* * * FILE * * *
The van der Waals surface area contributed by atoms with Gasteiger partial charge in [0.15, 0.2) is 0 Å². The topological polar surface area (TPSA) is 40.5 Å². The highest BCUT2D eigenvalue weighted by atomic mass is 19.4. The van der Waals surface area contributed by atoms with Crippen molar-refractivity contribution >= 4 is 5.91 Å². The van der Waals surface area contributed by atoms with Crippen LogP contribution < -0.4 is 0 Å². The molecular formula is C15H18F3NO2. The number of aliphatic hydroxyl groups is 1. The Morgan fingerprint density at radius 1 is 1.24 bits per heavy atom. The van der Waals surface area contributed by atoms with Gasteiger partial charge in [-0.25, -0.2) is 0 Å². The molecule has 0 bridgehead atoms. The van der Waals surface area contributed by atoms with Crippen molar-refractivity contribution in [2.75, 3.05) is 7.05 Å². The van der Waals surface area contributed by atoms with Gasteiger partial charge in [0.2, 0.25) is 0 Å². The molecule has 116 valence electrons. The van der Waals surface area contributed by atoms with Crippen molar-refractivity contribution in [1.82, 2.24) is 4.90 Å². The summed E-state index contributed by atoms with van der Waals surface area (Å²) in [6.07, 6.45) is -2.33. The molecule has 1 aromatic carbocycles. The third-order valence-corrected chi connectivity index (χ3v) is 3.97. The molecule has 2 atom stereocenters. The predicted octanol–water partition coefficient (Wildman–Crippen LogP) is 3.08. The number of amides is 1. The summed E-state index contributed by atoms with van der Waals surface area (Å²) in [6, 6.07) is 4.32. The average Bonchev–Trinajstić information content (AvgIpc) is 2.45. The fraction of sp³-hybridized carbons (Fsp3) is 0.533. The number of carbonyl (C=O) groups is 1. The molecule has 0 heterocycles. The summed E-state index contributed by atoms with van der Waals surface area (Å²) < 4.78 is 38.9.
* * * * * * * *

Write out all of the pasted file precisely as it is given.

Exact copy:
The van der Waals surface area contributed by atoms with Gasteiger partial charge in [0.15, 0.2) is 0 Å². The topological polar surface area (TPSA) is 40.5 Å². The highest BCUT2D eigenvalue weighted by atomic mass is 19.4. The van der Waals surface area contributed by atoms with Crippen molar-refractivity contribution >= 4 is 5.91 Å². The van der Waals surface area contributed by atoms with Crippen LogP contribution < -0.4 is 0 Å². The molecular formula is C15H18F3NO2. The number of aliphatic hydroxyl groups is 1. The Morgan fingerprint density at radius 1 is 1.24 bits per heavy atom. The van der Waals surface area contributed by atoms with Gasteiger partial charge in [-0.25, -0.2) is 0 Å². The molecule has 0 bridgehead atoms. The van der Waals surface area contributed by atoms with Crippen molar-refractivity contribution in [2.75, 3.05) is 7.05 Å². The van der Waals surface area contributed by atoms with Gasteiger partial charge in [0.2, 0.25) is 0 Å². The molecule has 116 valence electrons. The van der Waals surface area contributed by atoms with Crippen molar-refractivity contribution in [1.82, 2.24) is 4.90 Å². The summed E-state index contributed by atoms with van der Waals surface area (Å²) in [6.07, 6.45) is -2.33. The molecule has 1 aromatic carbocycles. The third-order valence-corrected chi connectivity index (χ3v) is 3.97. The molecule has 2 atom stereocenters. The predicted octanol–water partition coefficient (Wildman–Crippen LogP) is 3.08. The number of amides is 1. The summed E-state index contributed by atoms with van der Waals surface area (Å²) in [6, 6.07) is 4.32. The average Bonchev–Trinajstić information content (AvgIpc) is 2.45. The fraction of sp³-hybridized carbons (Fsp3) is 0.533. The number of carbonyl (C=O) groups is 1. The molecule has 0 heterocycles. The summed E-state index contributed by atoms with van der Waals surface area (Å²) < 4.78 is 38.9.